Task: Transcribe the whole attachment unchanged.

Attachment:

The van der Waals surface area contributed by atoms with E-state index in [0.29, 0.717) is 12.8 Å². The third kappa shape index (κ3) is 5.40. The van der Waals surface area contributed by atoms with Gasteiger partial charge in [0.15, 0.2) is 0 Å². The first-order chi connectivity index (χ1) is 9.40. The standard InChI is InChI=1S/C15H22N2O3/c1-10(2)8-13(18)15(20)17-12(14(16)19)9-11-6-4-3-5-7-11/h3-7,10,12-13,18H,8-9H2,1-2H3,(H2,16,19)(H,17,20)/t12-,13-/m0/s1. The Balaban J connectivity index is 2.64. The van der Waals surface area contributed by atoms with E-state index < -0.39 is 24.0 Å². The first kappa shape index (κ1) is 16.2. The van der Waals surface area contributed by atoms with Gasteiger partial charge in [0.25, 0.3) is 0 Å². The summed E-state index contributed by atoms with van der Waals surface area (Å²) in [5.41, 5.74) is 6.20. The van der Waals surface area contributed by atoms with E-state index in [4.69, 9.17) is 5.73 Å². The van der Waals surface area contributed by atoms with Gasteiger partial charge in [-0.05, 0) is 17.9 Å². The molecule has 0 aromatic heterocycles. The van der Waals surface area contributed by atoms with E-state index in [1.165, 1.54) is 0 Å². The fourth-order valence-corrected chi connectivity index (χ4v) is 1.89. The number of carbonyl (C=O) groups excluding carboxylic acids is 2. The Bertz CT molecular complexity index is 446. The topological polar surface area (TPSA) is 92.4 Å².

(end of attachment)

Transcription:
The van der Waals surface area contributed by atoms with E-state index in [0.29, 0.717) is 12.8 Å². The third kappa shape index (κ3) is 5.40. The van der Waals surface area contributed by atoms with Gasteiger partial charge in [0.15, 0.2) is 0 Å². The first-order chi connectivity index (χ1) is 9.40. The standard InChI is InChI=1S/C15H22N2O3/c1-10(2)8-13(18)15(20)17-12(14(16)19)9-11-6-4-3-5-7-11/h3-7,10,12-13,18H,8-9H2,1-2H3,(H2,16,19)(H,17,20)/t12-,13-/m0/s1. The Balaban J connectivity index is 2.64. The van der Waals surface area contributed by atoms with E-state index < -0.39 is 24.0 Å². The first kappa shape index (κ1) is 16.2. The van der Waals surface area contributed by atoms with Gasteiger partial charge in [0.25, 0.3) is 0 Å². The summed E-state index contributed by atoms with van der Waals surface area (Å²) in [5.41, 5.74) is 6.20. The van der Waals surface area contributed by atoms with E-state index in [4.69, 9.17) is 5.73 Å². The van der Waals surface area contributed by atoms with Gasteiger partial charge in [-0.05, 0) is 17.9 Å². The molecule has 0 aromatic heterocycles. The van der Waals surface area contributed by atoms with E-state index in [1.165, 1.54) is 0 Å². The fourth-order valence-corrected chi connectivity index (χ4v) is 1.89. The number of carbonyl (C=O) groups excluding carboxylic acids is 2. The Bertz CT molecular complexity index is 446. The topological polar surface area (TPSA) is 92.4 Å².